The time has come. The reason many evangelicals voted for Donald Trump in 2016 was the knowledge that the next president would have the opportunity to nominate one or more justices to the U.S. Supreme Court. After years of seeing immorality celebrated and religious liberty eroded by a liberal administration, many simply could not tolerate the thought of Hillary Clinton being the one to make those crucial nominations.
Now, with Justice Neil Gorsuch already in place on the court, President Trump has made his second nomination, following the retirement of Justice Anthony Kennedy.
The nominee, D.C. Court of Appeals Judge Brett Kavanaugh, now stands in the crosshairs of what many observers believe is the most significant high court vacancy in decades. Almost immediately, he was barraged from the Left in advance of what Senate Majority Leader Mitch McConnell has promised will be a confirmation vote by Oct. 1.
“Judge Kavanaugh was hand-picked from a list of radical nominees with strong support for dismantling a woman’s right to choose,” claimed House Minority Leader Nancy Pelosi. “A vote for Judge Kavanaugh is a vote to destroy Roe v. Wade.”
Senate Minority Leader Chuck Schumer said he would oppose Kavanaugh “with everything I’ve got.” Sen. Bernie Sanders (D-Vermont) added: “We must mobilize the American people to defeat Trump’s right-wing, reactionary nominee.” Left-wing groups from Planned Parenthood to Greenpeace to the homosexual advocacy group Human Rights Campaign joined the opposition chorus, with dire predictions regarding abortion, transgender, homosexual and environmental issues.
Progressive groups used loaded language to portray Kavanaugh’s nomination as part of a heinous plot. One group claimed that under Donald Trump, the justice system is being “corrupted to … impose a far-right social agenda on our everyday lives.” Another said that conservatives want to “turn back the clock for their own ideological reasons and destabilize a consistent ethic of the law.”
At the opposite end of the political spectrum, some conservatives expressed concern about decisions Kavanaugh made on the D.C. Court of Appeals that seemed to concede a right to abortion in some cases and also about an opinion that provided the legal reasoning Chief Justice John Roberts later used to declare Obamacare constitutional. Sen. Rand Paul (R-Ky.), prior to endorsing Kavanuagh, had expressed concern that Kavanaugh might be willing to sacrifice privacy rights for the sake of national security.
The American Family Association initially opposed the nomination but later said that while it would not endorse him, it would not fight the nomination.
Still, most pro-life and other conservative groups were overwhelmingly positive about Kavanaugh. Religious liberty champions supporting his nomination include the American Center for Law and Justice, First Liberty, Liberty Counsel and the National Center for Life and Liberty. Some of those organizations have battled for years at the high court on cases ranging from religious expression in schools to pro-life demonstrations.
Support has also come from Christian organizations, including the Family Research Council, Concerned Women for America, Focus on the Family, the Colson Center for Worldview and the Ethics and Religious Liberty Commission of the Southern Baptist Convention.
Michael Farris, president of the religious liberty law firm Alliance Defending Freedom, said that while his organization does not take positions on the merits of Supreme Court nominees, he is hopeful that Kavanaugh shares a commitment to “interpret the Constitution faithfully and according to the intent of the founders who wrote it. … Respecting the Constitution in this way is essential to protect our precious freedoms, including our first freedom—the right to peacefully live and work consistently with one’s religious beliefs.”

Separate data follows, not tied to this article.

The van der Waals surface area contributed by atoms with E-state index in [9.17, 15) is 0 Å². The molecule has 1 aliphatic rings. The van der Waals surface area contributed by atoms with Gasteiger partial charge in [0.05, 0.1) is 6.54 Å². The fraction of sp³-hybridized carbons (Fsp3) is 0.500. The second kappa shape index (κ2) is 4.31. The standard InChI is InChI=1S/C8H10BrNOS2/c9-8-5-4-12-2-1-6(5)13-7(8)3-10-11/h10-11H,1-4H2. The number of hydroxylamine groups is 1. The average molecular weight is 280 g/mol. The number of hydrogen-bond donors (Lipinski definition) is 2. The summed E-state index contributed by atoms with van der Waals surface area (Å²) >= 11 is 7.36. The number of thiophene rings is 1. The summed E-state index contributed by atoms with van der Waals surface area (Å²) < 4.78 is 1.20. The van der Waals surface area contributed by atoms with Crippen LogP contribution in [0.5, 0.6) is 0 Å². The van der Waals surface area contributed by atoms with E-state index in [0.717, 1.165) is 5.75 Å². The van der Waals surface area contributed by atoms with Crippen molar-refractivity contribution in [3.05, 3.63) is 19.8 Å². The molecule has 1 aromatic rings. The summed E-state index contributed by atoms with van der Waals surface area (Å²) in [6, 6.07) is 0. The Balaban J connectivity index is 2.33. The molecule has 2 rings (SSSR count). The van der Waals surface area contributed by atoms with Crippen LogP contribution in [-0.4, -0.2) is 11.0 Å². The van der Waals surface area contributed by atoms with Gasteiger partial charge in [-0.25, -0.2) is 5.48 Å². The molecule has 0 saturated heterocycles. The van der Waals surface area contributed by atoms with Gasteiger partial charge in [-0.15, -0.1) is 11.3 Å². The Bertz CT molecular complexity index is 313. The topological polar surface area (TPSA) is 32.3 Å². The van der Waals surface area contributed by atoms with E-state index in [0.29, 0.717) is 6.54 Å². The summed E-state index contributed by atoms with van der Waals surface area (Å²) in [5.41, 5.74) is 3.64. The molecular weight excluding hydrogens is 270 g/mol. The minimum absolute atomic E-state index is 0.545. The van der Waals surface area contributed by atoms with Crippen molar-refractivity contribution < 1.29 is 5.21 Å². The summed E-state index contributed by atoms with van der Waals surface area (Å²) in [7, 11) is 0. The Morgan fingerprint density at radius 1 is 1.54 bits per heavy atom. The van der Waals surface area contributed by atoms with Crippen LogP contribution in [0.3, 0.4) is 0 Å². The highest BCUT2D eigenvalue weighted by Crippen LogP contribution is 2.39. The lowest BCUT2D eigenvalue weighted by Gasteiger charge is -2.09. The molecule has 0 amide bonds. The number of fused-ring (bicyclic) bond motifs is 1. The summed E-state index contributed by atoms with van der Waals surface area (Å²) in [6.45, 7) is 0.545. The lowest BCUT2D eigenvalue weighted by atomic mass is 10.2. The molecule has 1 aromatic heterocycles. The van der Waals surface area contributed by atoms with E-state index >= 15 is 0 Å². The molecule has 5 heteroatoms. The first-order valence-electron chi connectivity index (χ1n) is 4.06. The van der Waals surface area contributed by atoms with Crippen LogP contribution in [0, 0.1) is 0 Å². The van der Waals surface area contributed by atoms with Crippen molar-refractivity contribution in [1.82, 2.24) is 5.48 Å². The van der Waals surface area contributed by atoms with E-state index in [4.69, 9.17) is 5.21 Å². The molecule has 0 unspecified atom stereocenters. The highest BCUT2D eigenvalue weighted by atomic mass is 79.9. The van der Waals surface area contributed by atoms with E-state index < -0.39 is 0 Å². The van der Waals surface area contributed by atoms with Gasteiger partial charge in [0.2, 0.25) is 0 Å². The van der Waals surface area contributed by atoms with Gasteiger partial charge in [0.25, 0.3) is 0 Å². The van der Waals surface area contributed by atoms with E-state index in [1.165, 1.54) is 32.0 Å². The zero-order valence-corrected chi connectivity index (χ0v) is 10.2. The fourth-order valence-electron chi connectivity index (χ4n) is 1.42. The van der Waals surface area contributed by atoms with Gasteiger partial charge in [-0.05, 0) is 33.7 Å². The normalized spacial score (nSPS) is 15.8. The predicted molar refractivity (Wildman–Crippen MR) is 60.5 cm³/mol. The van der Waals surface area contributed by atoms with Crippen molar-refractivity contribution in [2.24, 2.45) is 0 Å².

The filling of any Supreme Court vacancy is hugely significant, as the nation places ultimate judicial authority in the hands of nine individuals. “This person is being entrusted with a major decisional authority for the rest of their life,” said David C. Gibbs III of the National Center for Life and Liberty. “The hope is that they would honor that public trust and recognize that [their service] can literally reshape the face of the nation.”
Gibbs noted that with a lifetime appointment, there is no guarantee that a Supreme Court justice will maintain his or her current judicial philosophy over time. And a justice could, like Anthony Kennedy, vote with the court’s conservative bloc on some issues and its liberal bloc on others.
“I am hopeful that if confirmed, Justice Kavanaugh would be someone who would look to limit the authority of the government,” Gibbs said. “I also would hope that in limiting the government, he would be looking to read the Constitution literally, which is how the founders intended.”
Kavanaugh’s record is extensive, both in his judicial opinions and in other venues. Last year, in a lecture to the American Enterprise Institute, Kavanaugh praised former Chief Justice William Rehnquist’s efforts to correct the idea of a “strict wall of separation between church and state.” By convincing the court that the wall metaphor was a product of both bad law and bad history, Rehnquist was able to ensure that “religious schools and religious institutions could participate as equals in society and in state benefit programs,” Kavanaugh said.
That approach certainly resonates with evangelicals.
“The Constitution was a contract between the government and the people,” Gibbs explained. “What the government was saying is, ‘We will not cross over into your realm.’ That’s why the First Amendment protects speech, press and religion. It was made clear that these are areas the government should stay out of. So, the hope would be that Kavanaugh, if confirmed to the Supreme Court, would be true to those principles.”